From a very young age, I was fascinated with food and how it was used in my culture. As a woman of African descent, there were many rules about food, how it was prepared, and when and how certain foods could be eaten. For example, there were specific foods that should be eaten during pregnancy, at weddings, at funerals, and at holidays such as Christmas. In addition, how to prepare these foods was of particular importance.
This interest in cultural food rules, coupled with an aptitude for the sciences and an early acquired hobby of preparing and cooking foods per the cultural rules initially led me to the science of food as a potential career pathway. I wanted to research these rules to determine whether they were beneficial or detrimental to us, and to put some scientific basis to improve them. I was also curious about the wastage of the many in-season fruits and vegetables around me.
A Young, African-American Woman in Predominately White Classrooms
I was fortunate to come from a family who believed strongly in the power of education, therefore, pursuing further studies in my field of choice was an expectation that I worked toward. After focusing on science and taking every food-related class available at my high school, I decided a teaching and research career in nutrition and the science of food was the right path for me.
Throughout my undergrad and graduate studies, I found myself at predominantly white institutions where there weren’t many students that looked like me. This could have deterred me from accomplishing my goals. However, the work ethic, confidence, and values my family instilled in me, my volunteer experiences in communities from a young age, my early fascination with food and how it works, and my aptitude for the sciences helped me maintain my focus. In addition, studying in these environments gave me the opportunity to work with people of many different ethnicities, which ultimately taught me to be open to other cultures and appreciate our differences.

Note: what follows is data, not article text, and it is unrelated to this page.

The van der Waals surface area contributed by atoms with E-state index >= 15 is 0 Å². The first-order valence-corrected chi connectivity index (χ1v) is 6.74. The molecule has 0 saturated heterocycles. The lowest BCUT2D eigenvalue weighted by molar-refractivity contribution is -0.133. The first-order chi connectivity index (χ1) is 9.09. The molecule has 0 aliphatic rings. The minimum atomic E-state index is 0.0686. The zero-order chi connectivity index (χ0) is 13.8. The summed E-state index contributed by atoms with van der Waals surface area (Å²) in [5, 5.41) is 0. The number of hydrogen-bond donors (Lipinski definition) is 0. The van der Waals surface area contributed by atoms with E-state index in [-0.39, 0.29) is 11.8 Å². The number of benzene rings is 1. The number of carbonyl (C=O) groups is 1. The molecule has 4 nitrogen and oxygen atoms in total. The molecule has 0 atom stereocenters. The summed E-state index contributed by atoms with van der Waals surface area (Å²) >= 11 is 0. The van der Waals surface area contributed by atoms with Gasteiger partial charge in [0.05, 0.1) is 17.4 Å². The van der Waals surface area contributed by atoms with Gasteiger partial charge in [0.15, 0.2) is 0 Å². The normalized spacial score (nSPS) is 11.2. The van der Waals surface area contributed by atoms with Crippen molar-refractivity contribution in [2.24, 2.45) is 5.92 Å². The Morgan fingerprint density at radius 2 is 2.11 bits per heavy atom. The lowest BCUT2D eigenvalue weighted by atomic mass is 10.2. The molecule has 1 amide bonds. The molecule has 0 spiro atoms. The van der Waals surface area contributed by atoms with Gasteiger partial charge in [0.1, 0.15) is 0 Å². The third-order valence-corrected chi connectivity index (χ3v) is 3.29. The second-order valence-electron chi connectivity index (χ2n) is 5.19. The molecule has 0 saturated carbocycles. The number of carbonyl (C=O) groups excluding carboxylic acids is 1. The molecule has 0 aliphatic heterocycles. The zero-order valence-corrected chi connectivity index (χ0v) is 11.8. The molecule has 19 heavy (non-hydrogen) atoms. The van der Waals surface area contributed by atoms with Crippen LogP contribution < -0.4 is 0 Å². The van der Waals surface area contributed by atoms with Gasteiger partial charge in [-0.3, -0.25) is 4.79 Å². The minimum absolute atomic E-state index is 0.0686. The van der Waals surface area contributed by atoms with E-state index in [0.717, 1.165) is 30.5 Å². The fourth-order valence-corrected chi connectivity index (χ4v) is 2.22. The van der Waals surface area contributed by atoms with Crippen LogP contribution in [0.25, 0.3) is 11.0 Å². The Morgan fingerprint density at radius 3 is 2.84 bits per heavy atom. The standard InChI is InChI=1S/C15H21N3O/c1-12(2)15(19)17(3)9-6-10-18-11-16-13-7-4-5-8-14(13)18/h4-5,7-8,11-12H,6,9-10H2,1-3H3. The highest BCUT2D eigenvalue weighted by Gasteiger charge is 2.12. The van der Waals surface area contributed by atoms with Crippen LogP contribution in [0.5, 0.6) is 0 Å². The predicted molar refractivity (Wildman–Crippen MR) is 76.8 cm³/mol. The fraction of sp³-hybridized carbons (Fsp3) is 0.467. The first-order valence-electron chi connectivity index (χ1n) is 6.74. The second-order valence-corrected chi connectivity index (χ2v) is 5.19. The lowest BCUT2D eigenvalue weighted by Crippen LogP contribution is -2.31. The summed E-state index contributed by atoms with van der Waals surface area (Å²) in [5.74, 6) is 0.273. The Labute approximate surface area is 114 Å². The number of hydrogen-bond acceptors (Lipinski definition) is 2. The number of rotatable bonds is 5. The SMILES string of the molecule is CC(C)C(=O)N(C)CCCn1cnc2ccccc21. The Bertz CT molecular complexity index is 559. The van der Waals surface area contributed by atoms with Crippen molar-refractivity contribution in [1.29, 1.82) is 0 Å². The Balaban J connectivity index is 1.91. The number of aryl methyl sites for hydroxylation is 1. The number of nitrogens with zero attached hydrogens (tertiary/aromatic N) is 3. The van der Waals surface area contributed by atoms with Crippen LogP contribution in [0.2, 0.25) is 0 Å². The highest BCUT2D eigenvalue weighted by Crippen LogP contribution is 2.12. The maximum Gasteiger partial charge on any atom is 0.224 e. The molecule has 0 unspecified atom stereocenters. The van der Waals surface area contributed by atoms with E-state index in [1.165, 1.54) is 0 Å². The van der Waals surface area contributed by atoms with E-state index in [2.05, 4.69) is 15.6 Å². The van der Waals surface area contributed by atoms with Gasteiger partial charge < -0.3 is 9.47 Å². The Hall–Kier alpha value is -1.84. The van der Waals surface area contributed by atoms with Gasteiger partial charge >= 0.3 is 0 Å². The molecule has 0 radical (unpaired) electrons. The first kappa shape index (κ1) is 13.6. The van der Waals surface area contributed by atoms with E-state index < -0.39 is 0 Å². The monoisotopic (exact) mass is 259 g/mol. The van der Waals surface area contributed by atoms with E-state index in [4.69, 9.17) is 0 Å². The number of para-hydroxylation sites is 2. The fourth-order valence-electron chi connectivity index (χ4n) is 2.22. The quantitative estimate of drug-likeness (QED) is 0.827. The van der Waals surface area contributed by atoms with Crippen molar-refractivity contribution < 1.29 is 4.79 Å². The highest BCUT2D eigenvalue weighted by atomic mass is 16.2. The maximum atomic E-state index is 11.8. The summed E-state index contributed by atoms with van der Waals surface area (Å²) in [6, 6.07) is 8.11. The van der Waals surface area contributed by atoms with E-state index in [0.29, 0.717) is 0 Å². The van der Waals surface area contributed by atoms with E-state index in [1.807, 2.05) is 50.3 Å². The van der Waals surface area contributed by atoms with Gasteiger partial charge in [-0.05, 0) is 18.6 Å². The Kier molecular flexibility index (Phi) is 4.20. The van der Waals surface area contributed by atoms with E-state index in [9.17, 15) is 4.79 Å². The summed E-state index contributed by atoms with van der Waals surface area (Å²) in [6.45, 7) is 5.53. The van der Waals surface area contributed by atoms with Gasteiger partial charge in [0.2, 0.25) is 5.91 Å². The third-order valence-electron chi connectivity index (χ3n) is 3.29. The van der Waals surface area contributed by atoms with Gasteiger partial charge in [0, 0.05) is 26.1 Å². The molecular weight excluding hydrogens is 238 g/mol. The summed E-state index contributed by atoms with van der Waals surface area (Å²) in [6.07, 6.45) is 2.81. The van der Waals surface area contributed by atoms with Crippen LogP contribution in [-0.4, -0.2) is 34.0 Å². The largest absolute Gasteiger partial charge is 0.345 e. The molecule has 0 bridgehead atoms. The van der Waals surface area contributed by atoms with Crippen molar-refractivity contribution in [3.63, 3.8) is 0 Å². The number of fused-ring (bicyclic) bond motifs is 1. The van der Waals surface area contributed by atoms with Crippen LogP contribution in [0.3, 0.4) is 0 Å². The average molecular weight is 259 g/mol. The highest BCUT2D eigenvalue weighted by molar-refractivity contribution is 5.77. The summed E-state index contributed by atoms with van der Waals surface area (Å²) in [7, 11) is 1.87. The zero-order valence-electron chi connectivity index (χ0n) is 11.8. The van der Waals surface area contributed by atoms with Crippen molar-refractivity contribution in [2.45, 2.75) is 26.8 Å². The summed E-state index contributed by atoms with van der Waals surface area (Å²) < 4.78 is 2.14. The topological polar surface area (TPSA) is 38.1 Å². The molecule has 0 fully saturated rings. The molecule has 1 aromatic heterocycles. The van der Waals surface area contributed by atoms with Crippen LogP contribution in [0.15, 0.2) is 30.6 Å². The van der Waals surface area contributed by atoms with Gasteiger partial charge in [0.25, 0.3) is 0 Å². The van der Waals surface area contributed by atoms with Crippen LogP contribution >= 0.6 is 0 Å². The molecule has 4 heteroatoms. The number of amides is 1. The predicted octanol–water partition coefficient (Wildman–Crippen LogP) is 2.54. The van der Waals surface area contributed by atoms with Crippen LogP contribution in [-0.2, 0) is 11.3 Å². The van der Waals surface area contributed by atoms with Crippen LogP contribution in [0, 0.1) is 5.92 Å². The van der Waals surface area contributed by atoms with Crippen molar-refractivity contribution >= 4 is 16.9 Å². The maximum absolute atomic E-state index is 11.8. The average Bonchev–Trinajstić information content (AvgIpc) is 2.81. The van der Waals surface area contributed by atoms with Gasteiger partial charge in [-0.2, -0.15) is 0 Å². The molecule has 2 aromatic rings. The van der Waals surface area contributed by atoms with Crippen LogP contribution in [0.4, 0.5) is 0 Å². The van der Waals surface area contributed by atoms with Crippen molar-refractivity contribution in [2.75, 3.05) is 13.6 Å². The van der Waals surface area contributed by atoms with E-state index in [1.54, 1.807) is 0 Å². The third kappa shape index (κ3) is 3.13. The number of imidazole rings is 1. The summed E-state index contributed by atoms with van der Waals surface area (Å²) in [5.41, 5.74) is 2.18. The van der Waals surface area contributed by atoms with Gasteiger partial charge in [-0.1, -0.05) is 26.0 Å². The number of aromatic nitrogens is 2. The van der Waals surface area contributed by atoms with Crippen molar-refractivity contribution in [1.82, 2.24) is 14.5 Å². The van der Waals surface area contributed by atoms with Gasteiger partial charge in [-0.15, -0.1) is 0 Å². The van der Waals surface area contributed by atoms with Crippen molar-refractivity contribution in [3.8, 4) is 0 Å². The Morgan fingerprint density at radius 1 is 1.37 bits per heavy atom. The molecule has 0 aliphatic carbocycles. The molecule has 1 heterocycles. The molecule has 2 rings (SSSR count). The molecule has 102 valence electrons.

Unfortunately, like many students, I also had my share of negative experiences throughout my education, including a professor who told me this profession is for a certain group of Caucasian women and an advisor who said I could never pass my biology and chemistry classes. Comments like these might have temporarily dampened my spirit, but they only made me work harder.
The Shifting Landscape
Early in my career, there were rarely many others who looked like me at meetings, expert panels, conferences, and other events I attended. In the workplace, I did not see many African American faculty members in this area either. At times, I have been overlooked and ignored because I am a woman of African descent, but I am confident in my knowledge and continue contributing with all that I have.
Over the last 20 years, the landscape of the profession has changed a bit from a diversity standpoint, but we still have a way to go. More people of African descent are entering the field than they used to. In addition, two Historically Black Colleges and Universities (HBCUs) offer IFT-approved undergraduate degrees in food science. Today, we see more people from different ethnic groups and age groups in leadership positions, as well as more women. As an industry, we are definitely moving in the right direction from a diversity standpoint.
Guiding the Next Generation of African American Food Scientists